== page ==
1/5/17--There are at least three bills to come this session that would legalize the use of marijuana, and they’re found in both the House and Senate, supported by both Republicans and Democrats. But, as there’s bipartisan support, there’s also bipartisan objections, laying the groundwork for what will be spirited debate in the coming weeks over marijuana. Read

Government needs to protect teens when it legalizes pot

screen-shot-2016-12-12-at-10-30-39-am11/24/16--The sale of recreational marijuana needs to be restricted to protect children and to discourage use by teens, the Canadian Paediatric Society is urging, as the federal government prepares to move forward with plans to legalize the industry. The medical group said the goal of its recommendations is to minimize harm for those most vulnerable. Read

Thailand’s justice minister continues push to delist marijuana

tmr_image-block11/23/16--Thailand’s Justice Minister Paiboon Koomchaya has reiterated his stance to reclassify marijuana from a narcotic drug to a medicinal herb. The official says the government has failed to police marijuana, as well as stimulant kratom, so both plants should be treated as herbs, according to the Bangkok Post. Read

Will New Hampshire follow in marijuana legalization?

screen-shot-2016-12-06-at-7-08-33-am11/20/16--New Hampshire lawmakers say legalization of marijuana in Maine and Massachusetts should increase the chance of passing similar laws in the Granite State, while police officials say they'll continue to arrest people found in possession of pot until the law changes. Some believe it may take time for New Hampshire to join Maine and Massachusetts, while others believe there is enough incentive in collecting tax revenue to convince lawmakers to pass legalization soon. Read

In Maine elections, big spenders weren’t always big winners

screen-shot-2016-12-04-at-10-32-48-pm11/20/16--Campaigns across Maine spent more than $40 million during the 2016 election, shattering previous records but also proving that big spending doesn’t guarantee wins at the ballot box. The 2016 elections raised the ceiling for political spending in Maine as national organizations poured tens of millions of dollars into candidates and ballot issues. Read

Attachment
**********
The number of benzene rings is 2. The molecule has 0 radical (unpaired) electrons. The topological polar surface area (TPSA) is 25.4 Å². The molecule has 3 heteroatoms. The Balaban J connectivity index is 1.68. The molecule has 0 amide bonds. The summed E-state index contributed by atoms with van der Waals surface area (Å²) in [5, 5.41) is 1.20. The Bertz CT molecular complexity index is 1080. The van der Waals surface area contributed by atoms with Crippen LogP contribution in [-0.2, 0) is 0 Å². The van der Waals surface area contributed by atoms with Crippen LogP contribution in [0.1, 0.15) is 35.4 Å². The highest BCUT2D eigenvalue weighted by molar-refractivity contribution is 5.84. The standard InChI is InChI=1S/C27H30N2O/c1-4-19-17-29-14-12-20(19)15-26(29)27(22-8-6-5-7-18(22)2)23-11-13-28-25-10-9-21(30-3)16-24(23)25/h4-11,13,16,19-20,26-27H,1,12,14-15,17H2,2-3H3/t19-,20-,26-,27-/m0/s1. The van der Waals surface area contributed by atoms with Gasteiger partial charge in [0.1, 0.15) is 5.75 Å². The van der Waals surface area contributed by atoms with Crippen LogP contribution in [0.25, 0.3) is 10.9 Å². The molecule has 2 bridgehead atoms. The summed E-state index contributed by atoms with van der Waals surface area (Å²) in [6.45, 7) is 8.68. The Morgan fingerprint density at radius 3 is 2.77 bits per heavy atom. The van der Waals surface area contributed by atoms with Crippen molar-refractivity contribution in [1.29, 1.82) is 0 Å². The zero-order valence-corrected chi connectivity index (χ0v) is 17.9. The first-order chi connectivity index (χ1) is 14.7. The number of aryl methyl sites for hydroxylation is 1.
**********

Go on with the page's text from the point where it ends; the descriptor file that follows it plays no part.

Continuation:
Recounts requested by opponents of legal pot

screen-shot-2016-11-28-at-12-02-49-pm11/16/16--Opponents of legalizing recreational marijuana and a 3 percent surtax to support public education have officially requested recounts of ballots after razor-thin margins on Election Day. The recounts have not yet been scheduled. Read

Could this East Coast state be the next to legalize recreational marijuana?

screen-shot-2016-11-27-at-11-52-30-pm11/16/16--Rhode Island leaders are looking at following Massachusetts on the path to legalizing recreational marijuana. Gov. Gina Raimondo said she’ll take a more serious look after Massachusetts voters recently approved a pot legalization ballot measure. Read

Question 1 opponents taking steps to request recount

screen-shot-2016-11-27-at-9-13-24-pm11/11/16--Opponents of Question 1 are taking steps to request a recount after voters narrowly approved the referendum that legalizes recreational marijuana on Election Day. The vote was close, within a fraction of a percentage point. The No on 1 campaign must gather enough petition signatures to request a recount within five business days following the election. Read

Bloc of 4,000 overseas voters to decide Maine marijuana vote

screen-shot-2016-11-17-at-11-36-18-pm11/10/16--A larger-than-expected number of overseas absentee ballots will play a big role in deciding whether marijuana becomes legal in Maine. The secretary of state’s office said the biggest remaining bloc of uncounted votes was from more than 4, 000 overseas absentee voters. Results so far show voters for the proposal is less than 1 percent with more than 95 percent of votes counted. Read

Mass. official wants to extend the deadline to open pot shops

screen-shot-2016-11-14-at-1-17-36-pm11/9/16--Just a day after voters legalized marijuana for recreational use, Massachusetts’ top regulator, Treasurer Deborah B. Goldberg, called on the Legislature to extend the deadline for opening retail shops beyond the January 2018 target date so she has time to build an effective oversight force. Legalization backers, however, balked at the prospect of state officials changing the timeline, tax, or home-growing provisions. Read

If you think legalizing marijuana is no big deal, think again

fb-square-english-spanish11/3/16--According to a published Los Angeles Times op-ed by social psychologist, public policy analyst, and Stanford Law School professor Robert MacCoun, if California approves Proposition 64, it is likely to create significant momentum toward legalizing marijuana throughout the U.S. and beyond. Furthermore, the results of the election may signal the birth of a massive new “vice” industry along the lines of the tobacco and alcohol behemoths. Read

Pot grow proposed for troubled Mat-Su gravel pit